Article Text

Download PDFPDF
Pulmonary nocardiosis following nodular bronchiectatic Mycobacterium avium complex pulmonary disease in an immunocompetent patient
  1. Yasuhiro Ito,
  2. Seiich Miwa and
  3. Masahiro Shirai
  1. Department of Respiratory Medicine, NHO Tenryu Hospital, Hamamatsu, Japan
  1. Correspondence to Dr Yasuhiro Ito; yasuhiroito16{at}gmail.com

Abstract

A woman in her 70s with a history of nodular bronchiectatic Mycobacterium avium complex pulmonary disease (MAC-PD) presented with an exacerbated productive cough and worsening findings on chest imaging. Although repeated sputum culture tests were negative for acid-fast bacilli and only revealed normal respiratory flora, a bronchoscopy identified Nocardia sp. Consequently, she was diagnosed with pulmonary nocardiosis and was successfully treated with levofloxacin. It is known that pulmonary nocardiosis can manifest in immunocompetent individuals with bronchiectasis. For cases of refractory nodular bronchiectatic MAC-PD, it is vital to consider bronchoscopy to identify potential co-infections, such as Nocardia.

  • Pneumonia (respiratory medicine)
  • Pneumonia (infectious disease)

Statistics from Altmetric.com

Request Permissions

If you wish to reuse any or all of this article please use the link below which will take you to the Copyright Clearance Center’s RightsLink service. You will be able to get a quick price and instant permission to reuse the content in many different ways.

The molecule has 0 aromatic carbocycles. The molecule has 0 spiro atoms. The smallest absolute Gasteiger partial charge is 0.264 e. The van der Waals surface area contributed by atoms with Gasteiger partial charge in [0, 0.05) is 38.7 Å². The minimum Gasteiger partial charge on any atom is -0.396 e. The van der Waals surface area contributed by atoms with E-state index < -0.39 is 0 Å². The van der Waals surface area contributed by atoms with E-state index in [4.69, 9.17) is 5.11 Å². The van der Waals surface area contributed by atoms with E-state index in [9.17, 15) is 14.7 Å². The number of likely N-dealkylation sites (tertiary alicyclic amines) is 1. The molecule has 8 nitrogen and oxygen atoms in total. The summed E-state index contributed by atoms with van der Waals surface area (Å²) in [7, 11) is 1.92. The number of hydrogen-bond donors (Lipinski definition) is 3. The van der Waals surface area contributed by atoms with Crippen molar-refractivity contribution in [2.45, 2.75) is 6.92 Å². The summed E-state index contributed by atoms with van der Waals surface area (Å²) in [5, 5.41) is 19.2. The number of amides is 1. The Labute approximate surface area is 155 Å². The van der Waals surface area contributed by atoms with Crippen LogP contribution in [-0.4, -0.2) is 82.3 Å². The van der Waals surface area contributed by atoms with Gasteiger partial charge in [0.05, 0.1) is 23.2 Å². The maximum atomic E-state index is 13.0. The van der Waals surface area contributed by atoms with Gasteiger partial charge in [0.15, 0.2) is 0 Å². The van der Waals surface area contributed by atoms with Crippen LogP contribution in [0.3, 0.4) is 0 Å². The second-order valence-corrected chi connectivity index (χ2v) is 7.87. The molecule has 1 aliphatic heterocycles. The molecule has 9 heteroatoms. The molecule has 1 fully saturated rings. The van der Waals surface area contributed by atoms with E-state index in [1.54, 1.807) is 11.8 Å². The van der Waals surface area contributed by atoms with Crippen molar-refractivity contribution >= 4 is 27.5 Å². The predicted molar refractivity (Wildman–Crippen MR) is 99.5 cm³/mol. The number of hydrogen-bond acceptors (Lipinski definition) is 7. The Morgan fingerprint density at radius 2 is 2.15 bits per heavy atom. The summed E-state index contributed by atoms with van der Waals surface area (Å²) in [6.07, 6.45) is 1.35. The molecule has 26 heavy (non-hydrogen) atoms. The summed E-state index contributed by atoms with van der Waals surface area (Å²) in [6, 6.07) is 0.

Footnotes

  • Contributors The following authors were responsible for drafting of the text, sourcing and editing of clinical images, investigation results, drawing original diagrams and algorithms, and critical revision for important intellectual content: YI, SM and MS. YI and SM contributed equally to this work. The following authors gave final approval of the manuscript: YI, SM and MS.

  • Funding The authors have not declared a specific grant for this research from any funding agency in the public, commercial or not-for-profit sectors.

  • Case reports provide a valuable learning resource for the scientific community and can indicate areas of interest for future research. They should not be used in isolation to guide treatment choices or public health policy.

  • Competing interests None declared.

  • Provenance and peer review Not commissioned; externally peer reviewed.

  • Supplemental material This content has been supplied by the author(s). It has not been vetted by BMJ Publishing Group Limited (BMJ) and may not have been peer-reviewed. Any opinions or recommendations discussed are solely those of the author(s) and are not endorsed by BMJ. BMJ disclaims all liability and responsibility arising from any reliance placed on the content. Where the content includes any translated material, BMJ does not warrant the accuracy and reliability of the translations (including but not limited to local regulations, clinical guidelines, terminology, drug names and drug dosages), and is not responsible for any error and/or omissions arising from translation and adaptation or otherwise.